This is extraordinary stuff and deeply damaging to a publicly-quoted company. Is the SRA trying to deter First from bidding for other franchises, because certainly that is how its senior managers have interpreted this message? Moreover, such talk from a regulatory body will do the share price no good at all. Owners of First Group shares may well reckon that if the SRA holds such a disparaging view of the company which is highly dependent on getting franchises, then they better sell ASAP.
Even the normally cautious George Muir, the head of the Association of Train Operating Companies, has been incensed by the tone of Evans’s comments, saying: “The language was unfortunate. It would have been better to have explained the process and left it at that.” Muir, incidentally, is reluctant to get into an argument with the SRA over the manner of the decision-making, which seems rather pusillanimous given that some of his other members are deeply concerned about what has happened.
In a damage limitation exercise, the SRA’s head of franchising, Nick Newton, has been reported as phoning managers saying that First Group did not fill part of the pre-qualification form properly. Yet the process of pre-qualification involves meetings with SRA officials who clearly should have pointed out the inadequacies in First Group’s form-filling abilities. But even if there were blanks on the form, is that more important than the clearly impressive record of FGE? Is the SRA seriously arguing that box-filling is the only measure of an operator’s ability, in which case Wolmar Rail may decide to put in a late application as I’m jolly good at filling in forms.
In the SRA’s defence, one could also argue that FGE is no longer going to be run by the well-respected Bob Breakwell, who has effectively retired, and that its performance can be explained by having a new fleet which runs on many little-used lines. But those arguments were not used by Evans in his public pronouncements and while they might be used to explain the eventual loss of a bid, they do not seem sufficient to cost First Group a shortlisting.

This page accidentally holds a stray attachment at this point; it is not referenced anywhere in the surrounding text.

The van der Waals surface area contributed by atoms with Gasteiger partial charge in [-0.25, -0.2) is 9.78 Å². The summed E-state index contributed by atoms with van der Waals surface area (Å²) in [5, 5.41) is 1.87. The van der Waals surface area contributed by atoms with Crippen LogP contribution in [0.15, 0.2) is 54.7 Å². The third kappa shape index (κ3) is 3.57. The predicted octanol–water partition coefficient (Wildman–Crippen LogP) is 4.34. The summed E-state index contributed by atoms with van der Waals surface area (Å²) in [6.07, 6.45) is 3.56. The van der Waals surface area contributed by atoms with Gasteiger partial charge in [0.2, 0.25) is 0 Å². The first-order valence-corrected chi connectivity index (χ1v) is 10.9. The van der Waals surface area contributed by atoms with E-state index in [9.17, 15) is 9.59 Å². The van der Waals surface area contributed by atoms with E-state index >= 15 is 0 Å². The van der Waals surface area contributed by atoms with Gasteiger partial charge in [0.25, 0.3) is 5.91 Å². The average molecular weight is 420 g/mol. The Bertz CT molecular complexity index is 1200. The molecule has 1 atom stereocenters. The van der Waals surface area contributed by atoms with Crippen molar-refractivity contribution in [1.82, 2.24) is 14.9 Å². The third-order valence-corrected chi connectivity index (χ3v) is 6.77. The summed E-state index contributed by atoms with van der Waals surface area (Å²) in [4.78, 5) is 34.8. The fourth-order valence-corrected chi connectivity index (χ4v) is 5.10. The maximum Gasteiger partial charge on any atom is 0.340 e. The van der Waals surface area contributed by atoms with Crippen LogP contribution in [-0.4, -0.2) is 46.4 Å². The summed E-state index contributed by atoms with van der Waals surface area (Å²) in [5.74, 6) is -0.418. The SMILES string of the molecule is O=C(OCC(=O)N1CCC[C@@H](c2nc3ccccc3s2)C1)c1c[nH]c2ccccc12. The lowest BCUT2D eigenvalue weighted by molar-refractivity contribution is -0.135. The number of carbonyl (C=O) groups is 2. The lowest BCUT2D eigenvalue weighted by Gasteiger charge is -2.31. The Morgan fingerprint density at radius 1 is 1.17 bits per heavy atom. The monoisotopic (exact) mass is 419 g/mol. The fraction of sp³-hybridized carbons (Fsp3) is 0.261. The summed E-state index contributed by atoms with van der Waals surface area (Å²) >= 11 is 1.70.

There is an issue about tactics here. Even if the SRA felt that First Group’s eventual bid was likely to be substandard, why did it not keep the company in the process as late as possible in order not to destabilise the current operation? Pre-qualification is a relatively low hurdle designed to get rid of the no-hopers rather than to disbar incumbents. Now, for over year until the new franchise starts, the staff running the trains will be demoralised because of the uncertainty about their future.
Within the industry, two possible explanations are given: vindictiveness or the SRA’s grand plan. First Group has apparently angered the SRA by pressing to try to get the Greater Western franchise (Thames and Great Western combined), and more than a year ago drew up a plan to improve the service out of Paddington. After the SRA had failed to respond, First went over the head of Bowker and discussed the plan with ministers, who were keen on the idea but clearly this caused bad blood at the SRA.
Alternatively, the explanation is that First will get the Greater Western franchise anyway, so it is better to ensure it is not in the running for Anglia. Moreover, it would be difficult to eliminate First at the full bid stage, where the process is subject to more outside scrutiny, so therefore better to ditch it now and ride over the fuss. There were, note, five shortlisted for the new Northern franchise, announced on the same day.